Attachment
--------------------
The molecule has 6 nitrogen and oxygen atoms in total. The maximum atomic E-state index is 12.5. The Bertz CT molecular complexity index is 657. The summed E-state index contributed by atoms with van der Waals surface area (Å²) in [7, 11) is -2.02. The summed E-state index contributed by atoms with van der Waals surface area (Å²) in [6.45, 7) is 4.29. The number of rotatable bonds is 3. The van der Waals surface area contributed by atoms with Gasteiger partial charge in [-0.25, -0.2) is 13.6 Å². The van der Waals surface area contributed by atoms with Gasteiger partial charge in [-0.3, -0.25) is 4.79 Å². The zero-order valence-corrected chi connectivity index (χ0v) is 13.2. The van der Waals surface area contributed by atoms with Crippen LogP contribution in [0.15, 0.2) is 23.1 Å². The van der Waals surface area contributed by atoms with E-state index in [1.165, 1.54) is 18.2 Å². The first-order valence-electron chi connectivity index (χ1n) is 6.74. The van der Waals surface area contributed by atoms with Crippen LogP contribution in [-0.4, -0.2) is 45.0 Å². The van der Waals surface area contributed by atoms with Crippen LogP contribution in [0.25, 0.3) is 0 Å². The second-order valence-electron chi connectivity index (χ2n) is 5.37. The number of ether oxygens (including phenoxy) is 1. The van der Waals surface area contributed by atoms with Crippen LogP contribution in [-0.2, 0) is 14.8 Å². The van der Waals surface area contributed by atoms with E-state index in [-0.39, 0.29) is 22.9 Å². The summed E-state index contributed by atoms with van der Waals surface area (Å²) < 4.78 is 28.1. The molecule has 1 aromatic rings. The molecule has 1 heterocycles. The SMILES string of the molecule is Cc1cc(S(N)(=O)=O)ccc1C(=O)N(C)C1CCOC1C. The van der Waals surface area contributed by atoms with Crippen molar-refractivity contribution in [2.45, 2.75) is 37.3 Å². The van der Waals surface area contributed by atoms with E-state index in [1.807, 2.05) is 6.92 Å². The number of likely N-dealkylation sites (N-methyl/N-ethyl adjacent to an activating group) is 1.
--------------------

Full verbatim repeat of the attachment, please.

The molecule has 6 nitrogen and oxygen atoms in total. The maximum atomic E-state index is 12.5. The Bertz CT molecular complexity index is 657. The summed E-state index contributed by atoms with van der Waals surface area (Å²) in [7, 11) is -2.02. The summed E-state index contributed by atoms with van der Waals surface area (Å²) in [6.45, 7) is 4.29. The number of rotatable bonds is 3. The van der Waals surface area contributed by atoms with Gasteiger partial charge in [-0.25, -0.2) is 13.6 Å². The van der Waals surface area contributed by atoms with Gasteiger partial charge in [-0.3, -0.25) is 4.79 Å². The zero-order valence-corrected chi connectivity index (χ0v) is 13.2. The van der Waals surface area contributed by atoms with Crippen LogP contribution in [0.15, 0.2) is 23.1 Å². The van der Waals surface area contributed by atoms with E-state index in [1.165, 1.54) is 18.2 Å². The first-order valence-electron chi connectivity index (χ1n) is 6.74. The van der Waals surface area contributed by atoms with Crippen LogP contribution in [-0.4, -0.2) is 45.0 Å². The van der Waals surface area contributed by atoms with Crippen LogP contribution in [0.25, 0.3) is 0 Å². The second-order valence-electron chi connectivity index (χ2n) is 5.37. The number of ether oxygens (including phenoxy) is 1. The van der Waals surface area contributed by atoms with Crippen LogP contribution in [-0.2, 0) is 14.8 Å². The van der Waals surface area contributed by atoms with E-state index in [-0.39, 0.29) is 22.9 Å². The summed E-state index contributed by atoms with van der Waals surface area (Å²) < 4.78 is 28.1. The molecule has 1 aromatic rings. The molecule has 1 heterocycles. The SMILES string of the molecule is Cc1cc(S(N)(=O)=O)ccc1C(=O)N(C)C1CCOC1C. The van der Waals surface area contributed by atoms with Crippen molar-refractivity contribution in [2.45, 2.75) is 37.3 Å². The van der Waals surface area contributed by atoms with E-state index in [1.807, 2.05) is 6.92 Å². The number of likely N-dealkylation sites (N-methyl/N-ethyl adjacent to an activating group) is 1.